Release language (we watered it down to “sufficiency” language) was the political price Senator Mark Hatfield (R-OR) required to get the OWA of 1984. Nationally, the Oregon compromise broke a political logjam that resulted in 8.2 million acres of wilderness in 178 units being established nationally in 1984, the best acreage year since the Wilderness Act of 1964—save for the anomalous 1980 when Congress established ~61 million acres of wilderness in Alaska.
Looking back, accepting the 1984 Oregon wilderness deal was strongly worth it, though more costly than we thought it would be.
Omnibus Oregon Wild and Scenic Rivers Act of 1988
Before Senator Hatfield changed the political riverscape of wild and scenic rivers in 1988, the way to a wild and scenic river was to first get an act of Congress to require a land management agency to study the possibility and report to Congress, and then another act of Congress to actually protect the river segment. Wild and scenic river bills were few and generally were limited to a single river segment. Progress was glacial. Hatfield’s omnibus bill blew out that political model and established 1,441 miles of wild and scenic rivers in Oregon, none of which had congressionally studied, and most of which were opposed by the federal land management agencies.
The only problem with the bill itself was that it didn’t include enough river miles. However, the bill came at a price. In 1988, the Oregon stream that was most threatened with being dammed was the Upper Klamath River. Hatfield really didn’t want to save the Klamath, so he saved forty-some free-flowing stream segments elsewhere in Oregon. Hatfield was also advocating the completion of a dam on Elk Creek, a tributary of the Rogue River. The senator from Big Timber, as chair of the Senate Appropriations Committee, was concurrently bankrolling massive old-growth forest liquidation.
Saving lots of wild and scenic rivers but damming the Klamath and clear-cutting Oregon was a political quid pro quo equation in Hatfield’s personal political ledger. In 1988, the omnibus wild and scenic river bill was easy and virtuous to support, but it gave Hatfield political cover to do his other bad things. In the end, conservationists stopped much old-growth logging by other means. As of January 2019, the breeched Elk Creek Dam is within the Elk Creek Wild and Scenic River.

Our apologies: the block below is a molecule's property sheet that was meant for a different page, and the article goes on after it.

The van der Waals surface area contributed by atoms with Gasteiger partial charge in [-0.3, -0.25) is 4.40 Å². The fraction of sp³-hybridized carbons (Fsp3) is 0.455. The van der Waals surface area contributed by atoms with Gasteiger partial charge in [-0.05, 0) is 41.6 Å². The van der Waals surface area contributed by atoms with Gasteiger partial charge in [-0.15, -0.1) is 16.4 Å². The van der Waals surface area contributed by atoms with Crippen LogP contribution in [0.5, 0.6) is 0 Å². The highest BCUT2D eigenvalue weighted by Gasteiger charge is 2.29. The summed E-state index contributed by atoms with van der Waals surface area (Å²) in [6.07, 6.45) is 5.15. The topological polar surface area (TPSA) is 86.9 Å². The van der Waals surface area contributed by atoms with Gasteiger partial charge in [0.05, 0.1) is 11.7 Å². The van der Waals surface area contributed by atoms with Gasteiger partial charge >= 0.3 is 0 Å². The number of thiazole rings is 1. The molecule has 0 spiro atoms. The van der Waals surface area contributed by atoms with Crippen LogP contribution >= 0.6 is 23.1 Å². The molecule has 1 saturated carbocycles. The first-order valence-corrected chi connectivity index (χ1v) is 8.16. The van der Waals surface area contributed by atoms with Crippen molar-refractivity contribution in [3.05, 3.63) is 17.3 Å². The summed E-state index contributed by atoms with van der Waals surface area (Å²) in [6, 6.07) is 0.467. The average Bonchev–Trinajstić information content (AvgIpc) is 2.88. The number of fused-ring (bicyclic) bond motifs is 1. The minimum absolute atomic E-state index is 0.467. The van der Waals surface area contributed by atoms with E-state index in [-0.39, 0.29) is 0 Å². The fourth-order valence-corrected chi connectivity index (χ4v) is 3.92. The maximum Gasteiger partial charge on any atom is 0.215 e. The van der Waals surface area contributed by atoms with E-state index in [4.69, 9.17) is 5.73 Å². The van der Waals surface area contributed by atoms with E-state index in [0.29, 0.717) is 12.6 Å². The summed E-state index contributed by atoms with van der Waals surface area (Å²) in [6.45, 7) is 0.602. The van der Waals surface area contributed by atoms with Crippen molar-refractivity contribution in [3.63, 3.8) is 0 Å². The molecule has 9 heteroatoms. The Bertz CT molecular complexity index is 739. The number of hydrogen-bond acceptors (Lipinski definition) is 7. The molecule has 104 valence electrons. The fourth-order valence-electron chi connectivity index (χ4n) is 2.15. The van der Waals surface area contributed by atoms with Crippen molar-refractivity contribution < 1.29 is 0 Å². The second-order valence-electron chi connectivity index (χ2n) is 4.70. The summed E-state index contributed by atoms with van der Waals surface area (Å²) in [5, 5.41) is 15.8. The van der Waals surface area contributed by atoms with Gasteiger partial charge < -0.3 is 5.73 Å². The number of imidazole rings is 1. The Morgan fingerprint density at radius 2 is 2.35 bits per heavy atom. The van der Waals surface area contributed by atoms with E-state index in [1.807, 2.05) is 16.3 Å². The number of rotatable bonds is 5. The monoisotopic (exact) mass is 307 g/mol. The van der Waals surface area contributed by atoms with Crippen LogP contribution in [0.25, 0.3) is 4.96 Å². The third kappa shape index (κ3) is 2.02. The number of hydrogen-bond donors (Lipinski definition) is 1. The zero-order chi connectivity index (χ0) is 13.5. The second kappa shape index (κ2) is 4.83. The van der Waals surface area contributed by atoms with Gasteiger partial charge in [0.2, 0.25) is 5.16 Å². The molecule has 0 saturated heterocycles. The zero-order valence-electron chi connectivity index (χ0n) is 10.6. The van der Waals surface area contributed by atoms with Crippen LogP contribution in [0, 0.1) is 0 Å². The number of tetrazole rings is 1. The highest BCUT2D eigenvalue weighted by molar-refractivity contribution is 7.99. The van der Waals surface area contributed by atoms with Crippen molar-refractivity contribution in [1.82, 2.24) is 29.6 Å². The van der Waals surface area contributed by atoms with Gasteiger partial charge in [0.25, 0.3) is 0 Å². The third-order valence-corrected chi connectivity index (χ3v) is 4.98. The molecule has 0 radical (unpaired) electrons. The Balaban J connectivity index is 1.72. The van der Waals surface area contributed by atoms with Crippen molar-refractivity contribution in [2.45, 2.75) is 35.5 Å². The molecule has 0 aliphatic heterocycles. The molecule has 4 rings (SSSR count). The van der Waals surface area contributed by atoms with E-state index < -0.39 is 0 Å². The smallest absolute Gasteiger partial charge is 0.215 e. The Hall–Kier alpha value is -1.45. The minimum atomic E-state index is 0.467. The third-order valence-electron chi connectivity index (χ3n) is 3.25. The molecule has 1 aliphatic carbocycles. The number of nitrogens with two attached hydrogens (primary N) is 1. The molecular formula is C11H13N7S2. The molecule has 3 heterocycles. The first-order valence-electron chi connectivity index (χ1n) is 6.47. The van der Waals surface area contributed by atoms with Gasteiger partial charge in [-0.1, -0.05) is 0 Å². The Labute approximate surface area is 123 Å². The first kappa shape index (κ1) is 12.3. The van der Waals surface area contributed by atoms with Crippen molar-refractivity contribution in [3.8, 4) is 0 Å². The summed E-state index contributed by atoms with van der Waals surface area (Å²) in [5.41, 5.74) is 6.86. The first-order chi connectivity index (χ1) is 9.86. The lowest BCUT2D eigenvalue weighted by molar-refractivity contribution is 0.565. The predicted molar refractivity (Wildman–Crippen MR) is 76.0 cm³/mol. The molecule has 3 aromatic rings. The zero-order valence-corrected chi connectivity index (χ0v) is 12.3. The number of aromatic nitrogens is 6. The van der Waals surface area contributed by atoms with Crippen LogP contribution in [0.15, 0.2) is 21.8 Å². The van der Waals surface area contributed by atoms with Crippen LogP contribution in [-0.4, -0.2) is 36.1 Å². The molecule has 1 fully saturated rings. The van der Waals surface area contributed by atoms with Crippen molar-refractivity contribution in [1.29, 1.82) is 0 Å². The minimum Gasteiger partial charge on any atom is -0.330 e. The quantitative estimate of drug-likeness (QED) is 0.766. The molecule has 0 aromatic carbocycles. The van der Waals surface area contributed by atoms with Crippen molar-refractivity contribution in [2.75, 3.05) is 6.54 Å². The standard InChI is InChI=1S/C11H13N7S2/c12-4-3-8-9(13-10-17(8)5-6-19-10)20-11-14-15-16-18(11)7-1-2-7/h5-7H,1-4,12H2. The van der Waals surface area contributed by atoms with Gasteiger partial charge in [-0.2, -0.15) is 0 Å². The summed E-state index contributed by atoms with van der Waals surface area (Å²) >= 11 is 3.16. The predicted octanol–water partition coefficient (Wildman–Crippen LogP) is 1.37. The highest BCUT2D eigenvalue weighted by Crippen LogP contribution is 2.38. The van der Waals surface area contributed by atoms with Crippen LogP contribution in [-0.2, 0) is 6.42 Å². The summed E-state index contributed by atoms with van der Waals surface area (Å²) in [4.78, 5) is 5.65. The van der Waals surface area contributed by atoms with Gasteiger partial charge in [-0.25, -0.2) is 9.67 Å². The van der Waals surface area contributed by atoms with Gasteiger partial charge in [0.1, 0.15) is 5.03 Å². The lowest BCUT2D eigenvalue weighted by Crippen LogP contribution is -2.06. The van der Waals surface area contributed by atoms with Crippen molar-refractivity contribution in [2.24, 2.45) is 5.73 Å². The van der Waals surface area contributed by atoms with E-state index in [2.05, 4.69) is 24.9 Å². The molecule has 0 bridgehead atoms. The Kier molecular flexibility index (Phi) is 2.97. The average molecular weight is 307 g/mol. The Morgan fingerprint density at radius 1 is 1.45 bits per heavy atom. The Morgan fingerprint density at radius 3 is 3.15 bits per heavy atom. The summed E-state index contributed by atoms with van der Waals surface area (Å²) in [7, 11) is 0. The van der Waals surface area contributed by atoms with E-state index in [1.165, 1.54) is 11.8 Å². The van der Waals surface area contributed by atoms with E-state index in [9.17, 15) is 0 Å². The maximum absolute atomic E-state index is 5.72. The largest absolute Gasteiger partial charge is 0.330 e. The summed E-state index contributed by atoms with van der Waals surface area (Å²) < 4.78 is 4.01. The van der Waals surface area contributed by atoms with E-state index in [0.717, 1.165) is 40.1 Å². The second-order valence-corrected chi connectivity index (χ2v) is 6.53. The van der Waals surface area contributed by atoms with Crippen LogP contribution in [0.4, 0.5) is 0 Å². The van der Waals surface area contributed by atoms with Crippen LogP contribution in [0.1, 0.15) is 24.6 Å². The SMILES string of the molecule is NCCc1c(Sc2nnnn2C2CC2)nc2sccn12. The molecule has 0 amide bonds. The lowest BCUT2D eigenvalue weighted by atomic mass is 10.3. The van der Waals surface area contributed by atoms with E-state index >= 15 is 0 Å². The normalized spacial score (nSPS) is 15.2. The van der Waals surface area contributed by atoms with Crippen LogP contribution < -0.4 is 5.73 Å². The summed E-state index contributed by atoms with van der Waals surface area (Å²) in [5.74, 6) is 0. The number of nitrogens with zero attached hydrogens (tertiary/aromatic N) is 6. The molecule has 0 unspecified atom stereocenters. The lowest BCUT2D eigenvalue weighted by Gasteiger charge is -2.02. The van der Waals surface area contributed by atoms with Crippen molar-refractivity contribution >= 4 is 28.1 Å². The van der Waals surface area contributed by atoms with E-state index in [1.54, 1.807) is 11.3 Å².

Omnibus Parks and Public Lands Management Act of 1996
For a quarter century, conservationists fought to save the magnificent old-growth forests in the Opal Creek area from being clear-cut. It finally happened in 1996 as longtime Senator Mark Hatfield (R-OR) was retiring.
In that same bill was a provision giving several thousand acres of federal public lands to the Coquille Tribe. At least Hatfield constrained the management to being consistent with adjacent public lands in the Northwest Forest Plan. (Senators Wyden and Merkley struck that protection in 2018, though.) As I sat in Hatfield’s personal office in Portland, I knew the man was more committed to the land giveaway to the Coquille Tribe than he was to saving Opal Creek. Though I took some crap from public lands conservation purists, I took the deal.
Steens Mountain Act of 2000
The Steens Mountain Act wasn’t an omnibus bill but it did address several subjects in the same geographic area. On the whole, the Steens bill was a very strong net gain for conservation with a million-acre mineral withdrawal, a half-million-acre special management area, more than 100,000 acres of wilderness (some of it statutorily livestock free), many miles of wild and scenic rivers, and other good provisions.
Even though there was a net loss of public land in some legislated land exchanges, the total amount of the wilderness resource (designated wilderness, wilderness study areas, and roadless areas) increased significantly. While lobbying for that bill, I consulted with the bighorn sheep, the greater sage-grouse, and the redband trout, and they all said to go for it.
The Steens bill was a grand bargain where all the Steens interests knew exactly what was being done for them and to them. Driving it was a threat by Clinton’s interior secretary, Bruce Babbitt, that he would have Clinton do a national monument on his way out the door. The local land and cattle barons’ fear of a Clintonian national monument was greater than conservationists’ hopes for one. A deal was negotiated (not collaborated on) and then legislated.
Omnibus Public Lands Management Act of 2009